• [0083]
    wherein the composition has a pH of 4.5 to 6.5.
  • [0084]
    For certain embodiments, including any one of the above methods, the composition has a pH of 5 to 6.
  • [0085]
    For certain embodiments, including any one of the above methods, any salt included at an appreciable level in the composition is other than an inorganic salt or a one to four carbon atom-containing salt.
  • [0086]
    The sample material is any material which may contain a polynucleotide. The sample material can be a raw sample material or a processed sample material. Raw sample materials include, for example, clinical samples or specimens (blood, tissue, etc.), food samples (foods, feeds, including pet food, beverages, raw materials for foods or feeds, etc.), environmental samples (water, soil, etc.), or the like. Processed sample materials include, for example, samples containing cells or viruses separated from a raw sample material, and samples containing polynucleotides isolated from cells, viruses, or derived from other sources. Some examples of sample material, such as clinical samples or specimens, include nasal, throat, sputum, blood, wound, groin, axilla, perineum, and fecal samples.
  • [0087]
    For certain embodiments, including any one of the above methods, the sample material includes a biological material containing a nucleic acid. For certain of these embodiments, the sample material includes a plurality of cells, viruses, or a combination thereof. For certain of these embodiments, the sample material includes a plurality of cells. Cells can be prokaryotic or eukaryotic cells, and can include mammalian and non-mammalian animal cells, plant cells, algae, including blue-green algae, fungi, bacteria, protozoa, yeast, and the like. For certain of these embodiments, the cells are bacterial cells, yeast cells, mold cells, or a combination thereof. For certain of these embodiments, the cells are bacterial cells.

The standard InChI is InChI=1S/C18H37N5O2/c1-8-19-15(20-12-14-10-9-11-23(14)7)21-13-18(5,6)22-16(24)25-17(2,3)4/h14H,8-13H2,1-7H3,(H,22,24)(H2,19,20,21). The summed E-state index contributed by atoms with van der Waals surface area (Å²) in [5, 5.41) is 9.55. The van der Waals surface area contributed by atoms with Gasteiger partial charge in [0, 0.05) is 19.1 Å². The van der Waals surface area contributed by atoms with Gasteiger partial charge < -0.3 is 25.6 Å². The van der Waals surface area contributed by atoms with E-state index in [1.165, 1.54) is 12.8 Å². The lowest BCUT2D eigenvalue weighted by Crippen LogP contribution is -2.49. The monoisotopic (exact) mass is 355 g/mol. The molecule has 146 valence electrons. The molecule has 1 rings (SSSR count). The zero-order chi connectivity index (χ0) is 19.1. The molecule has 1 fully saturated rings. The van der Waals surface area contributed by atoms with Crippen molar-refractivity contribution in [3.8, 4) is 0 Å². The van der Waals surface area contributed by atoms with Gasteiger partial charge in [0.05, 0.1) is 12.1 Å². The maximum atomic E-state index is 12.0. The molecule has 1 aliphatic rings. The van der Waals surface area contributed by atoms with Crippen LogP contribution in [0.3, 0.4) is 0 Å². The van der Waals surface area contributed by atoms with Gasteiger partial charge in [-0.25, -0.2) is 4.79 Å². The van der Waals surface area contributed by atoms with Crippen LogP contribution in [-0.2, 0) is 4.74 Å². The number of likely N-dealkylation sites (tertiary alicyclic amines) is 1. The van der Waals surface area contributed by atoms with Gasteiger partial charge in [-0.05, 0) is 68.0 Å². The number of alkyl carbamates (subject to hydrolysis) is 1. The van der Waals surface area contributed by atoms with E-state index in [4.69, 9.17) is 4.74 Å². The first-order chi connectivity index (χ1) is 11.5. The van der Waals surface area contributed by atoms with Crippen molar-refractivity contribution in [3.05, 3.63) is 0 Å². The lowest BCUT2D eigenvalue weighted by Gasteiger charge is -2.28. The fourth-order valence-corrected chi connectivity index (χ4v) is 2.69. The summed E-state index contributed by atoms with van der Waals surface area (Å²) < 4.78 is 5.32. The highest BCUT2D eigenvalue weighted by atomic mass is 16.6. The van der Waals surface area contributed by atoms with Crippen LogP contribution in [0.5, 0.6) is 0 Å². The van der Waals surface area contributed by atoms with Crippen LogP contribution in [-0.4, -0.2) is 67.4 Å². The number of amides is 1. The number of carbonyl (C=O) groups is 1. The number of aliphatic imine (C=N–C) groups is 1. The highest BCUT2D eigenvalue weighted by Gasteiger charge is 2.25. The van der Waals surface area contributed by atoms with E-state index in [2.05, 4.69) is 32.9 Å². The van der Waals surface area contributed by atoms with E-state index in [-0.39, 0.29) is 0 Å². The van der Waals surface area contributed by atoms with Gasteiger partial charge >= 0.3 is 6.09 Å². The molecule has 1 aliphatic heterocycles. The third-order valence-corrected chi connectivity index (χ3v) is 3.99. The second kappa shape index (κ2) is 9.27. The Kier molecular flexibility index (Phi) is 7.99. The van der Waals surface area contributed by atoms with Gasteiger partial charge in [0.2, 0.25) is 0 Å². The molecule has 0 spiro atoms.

• [0088]
    For certain embodiments, including any one of the above embodiments wherein the sample material includes a plurality of cells, viruses, or a combination thereof, the method further comprises adding a lysis reagent to the sample material prior to contacting the sample material with the plurality of metal ions, My+, bound to the —C(O)O or —P(O)(—OH)2-x(—O)x groups. For certain of these embodiments where the sample material contains at least one double stranded polynucleotide, the method further comprising lysing the cells, viruses, or a combination thereof to provide the composition comprising a) the at least one double stranded polynucleotide bound to the immobilized-metal support material and b) the supernate comprising the sample material having a reduced amount of the at least one double stranded polynucleotide. Alternatively, for certain of these embodiments where the sample material contains at least one polynucleotide, the method further comprising lysing the cells, viruses, or a combination thereof to provide the composition comprising a) the at least one polynucleotide bound to the immobilized-metal support material and b) the supernate comprising the sample material having a reduced amount of the at least one polynucleotide.
  • [0089]
    Lysing can be carried out ezymatically, chemically, and/or mechanically. Enzymes used for lysis include, for example, lysostaphin, lysozyme, mutanolysin, or others. Chemical lysis can be carried out using a surfactant, alkali, heat, or other means. When alkali is used for lysis, a neutralization reagent may be used to neutralize the solution or mixture after lysis. Mechanical lysis can be accomplished by mixing or shearing using solid particles or microparticles such as beads or microbeads. Sonication may also be used for lysis. The lysis reagent can include a surfactant or detergent such as sodium dodecylsulfate (SDS), lithium laurylsulfate (LLS), TRITON series, TWEEN series, BRIJ series, NP series, CHAPS, N-methyl-N-(1-oxododecyl)glycine, sodium salt, or the like, buffered as needed; a chaotrope such as guanidium hydrochloride, guanidium thiacyanate, sodium iodide, or the like; a lysis enzyme such as lysozyme, lysostaphin, mutanolysin, proteinases, pronases, cellulases, or any of the other commercially available lysis enzymes; an alkaline lysis reagent; solid particles such as beads, or a combination thereof.
  • [0090]